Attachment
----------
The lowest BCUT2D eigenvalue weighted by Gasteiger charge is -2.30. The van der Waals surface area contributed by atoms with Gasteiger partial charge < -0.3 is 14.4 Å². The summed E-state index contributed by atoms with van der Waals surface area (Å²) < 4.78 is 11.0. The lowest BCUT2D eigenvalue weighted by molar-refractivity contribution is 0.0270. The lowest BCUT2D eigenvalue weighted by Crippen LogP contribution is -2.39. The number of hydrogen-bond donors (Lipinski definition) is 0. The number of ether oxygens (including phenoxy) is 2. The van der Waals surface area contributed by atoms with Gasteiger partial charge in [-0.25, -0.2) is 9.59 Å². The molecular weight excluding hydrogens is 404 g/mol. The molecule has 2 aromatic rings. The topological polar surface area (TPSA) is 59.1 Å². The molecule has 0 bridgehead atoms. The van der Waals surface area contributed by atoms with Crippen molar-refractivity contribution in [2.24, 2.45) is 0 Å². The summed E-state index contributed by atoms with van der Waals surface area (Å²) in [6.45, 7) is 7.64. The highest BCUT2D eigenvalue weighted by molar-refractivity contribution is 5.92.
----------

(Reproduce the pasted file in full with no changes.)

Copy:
The lowest BCUT2D eigenvalue weighted by Gasteiger charge is -2.30. The van der Waals surface area contributed by atoms with Gasteiger partial charge < -0.3 is 14.4 Å². The summed E-state index contributed by atoms with van der Waals surface area (Å²) < 4.78 is 11.0. The lowest BCUT2D eigenvalue weighted by molar-refractivity contribution is 0.0270. The lowest BCUT2D eigenvalue weighted by Crippen LogP contribution is -2.39. The number of hydrogen-bond donors (Lipinski definition) is 0. The number of ether oxygens (including phenoxy) is 2. The van der Waals surface area contributed by atoms with Gasteiger partial charge in [-0.25, -0.2) is 9.59 Å². The molecular weight excluding hydrogens is 404 g/mol. The molecule has 2 aromatic rings. The topological polar surface area (TPSA) is 59.1 Å². The molecule has 0 bridgehead atoms. The van der Waals surface area contributed by atoms with Crippen molar-refractivity contribution in [2.24, 2.45) is 0 Å². The summed E-state index contributed by atoms with van der Waals surface area (Å²) in [6.45, 7) is 7.64. The highest BCUT2D eigenvalue weighted by molar-refractivity contribution is 5.92.